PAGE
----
I’m sorry, but you have to probably suffer from literal mental retardation to make such an absurd claim. Common sense and basic logic tells us that there’s no way that that claim is even remotely possible.

How is this idiot on the court?!

TheBlueSite on June 20, 2011 at 4:08 PM

WASHINGTON – The Supreme Court won’t hear an appeal from ACORN, the activist group driven to ruin by scandal and financial woes, over being banned from getting federal funds.

The high court on Monday refused to review a federal court’s decision to uphold Congress’s ban on federal funds for the Association of Community Organizations for Reform Now.

Congress cut off ACORN’s federal funding last year in response to allegations the group engaged in voter registration fraud and embezzlement and violated the tax-exempt status of some of its affiliates by engaging in partisan political activities.

ACORN sued, but the 2nd U.S. Circuit Court of Appeals in New York City upheld the action. The high court refused to hear its appeal.

The case is ACORN v. United States, 10-1068.

Schadenfreude on June 20, 2011 at 4:11 PM

If compensation decisions are decentralized throughout an organization, how can that possibly demonstrate a coordinated, centralized, and explicit effort to discriminate on the basis of anything?

EXACTLY. Only someone with their head up their backside would think that makes sense. Is Ginsburg under the notion that Wal Mart has, at its corporate headquarters, a supreme commander position where a lone person makes hiring and compensation decisions over literally tens of thousands of employees? That person must have a HUGE desk buried under resumes, time cards, and personnel files!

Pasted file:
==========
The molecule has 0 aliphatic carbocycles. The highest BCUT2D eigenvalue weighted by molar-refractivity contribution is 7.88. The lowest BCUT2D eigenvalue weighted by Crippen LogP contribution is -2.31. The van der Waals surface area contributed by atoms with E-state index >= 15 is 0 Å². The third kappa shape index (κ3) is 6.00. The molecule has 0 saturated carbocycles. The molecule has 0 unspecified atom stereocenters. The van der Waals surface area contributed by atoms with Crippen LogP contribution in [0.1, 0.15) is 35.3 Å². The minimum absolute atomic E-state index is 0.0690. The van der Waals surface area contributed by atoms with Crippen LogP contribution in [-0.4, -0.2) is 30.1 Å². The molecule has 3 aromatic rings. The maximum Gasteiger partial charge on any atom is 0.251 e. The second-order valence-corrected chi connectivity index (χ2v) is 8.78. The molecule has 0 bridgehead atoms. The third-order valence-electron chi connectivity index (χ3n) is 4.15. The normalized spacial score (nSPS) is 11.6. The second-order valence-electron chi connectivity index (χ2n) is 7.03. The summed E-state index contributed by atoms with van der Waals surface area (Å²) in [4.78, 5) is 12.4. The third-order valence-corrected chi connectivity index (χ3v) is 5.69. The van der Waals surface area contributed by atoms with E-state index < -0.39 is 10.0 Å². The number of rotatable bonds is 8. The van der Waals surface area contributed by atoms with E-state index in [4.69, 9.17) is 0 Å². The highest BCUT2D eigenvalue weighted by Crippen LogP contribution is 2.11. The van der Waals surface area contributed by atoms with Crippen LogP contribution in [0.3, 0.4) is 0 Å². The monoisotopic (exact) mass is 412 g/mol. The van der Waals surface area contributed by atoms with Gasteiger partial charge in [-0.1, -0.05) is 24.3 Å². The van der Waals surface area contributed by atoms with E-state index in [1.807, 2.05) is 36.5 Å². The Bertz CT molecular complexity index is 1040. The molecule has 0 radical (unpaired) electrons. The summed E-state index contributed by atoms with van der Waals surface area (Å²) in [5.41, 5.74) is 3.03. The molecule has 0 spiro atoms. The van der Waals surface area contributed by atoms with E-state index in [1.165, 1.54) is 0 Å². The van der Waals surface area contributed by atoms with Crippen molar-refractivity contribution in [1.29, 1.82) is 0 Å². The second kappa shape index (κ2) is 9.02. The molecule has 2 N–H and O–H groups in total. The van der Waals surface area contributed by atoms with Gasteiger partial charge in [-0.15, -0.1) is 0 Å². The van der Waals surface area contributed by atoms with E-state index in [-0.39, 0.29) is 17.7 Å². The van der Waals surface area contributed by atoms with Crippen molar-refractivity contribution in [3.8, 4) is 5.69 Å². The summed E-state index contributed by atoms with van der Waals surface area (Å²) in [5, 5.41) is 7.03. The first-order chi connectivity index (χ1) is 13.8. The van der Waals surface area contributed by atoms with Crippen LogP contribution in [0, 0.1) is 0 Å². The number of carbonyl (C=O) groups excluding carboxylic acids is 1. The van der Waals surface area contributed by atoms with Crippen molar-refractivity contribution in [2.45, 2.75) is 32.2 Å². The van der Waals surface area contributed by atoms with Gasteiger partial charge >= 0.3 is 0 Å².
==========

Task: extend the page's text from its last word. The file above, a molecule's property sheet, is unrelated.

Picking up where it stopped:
TheBlueSite on June 20, 2011 at 4:12 PM

Wethal on June 20, 2011 at 1:28 PM

That is exactly correct. I was a paralegal at two Plaintiff’s personal injury law firms. Both of them were run by attorneys who were Democrats and heavily involved in the party and in fund raising. All they cared about was money. They didn’t think for a moment about rather their actions were just, legal, or in the best interests of America. They just worshipped money. They also didn’t pay their employees well or provide the best benefits. They looked for any way they could to avoid paying taxes.

And they call Republicans the party of the rich!

MeAlice on June 20, 2011 at 4:12 PM

SCOTUS oral argument on C-SPAN now.

Good times.

hillbillyjim on June 20, 2011 at 4:25 PM

Does Hallmark make a sympathy card that reads:

Commerce Clause—LOL

?

I’m trying to find something suitable for cur6.

hillbillyjim on June 20, 2011 at 4:27 PM

How is this idiot on the court?!

TheBlueSite on June 20, 2011 at 4:08 PM

900 FBI files?

Del Dolemonte on June 20, 2011 at 5:12 PM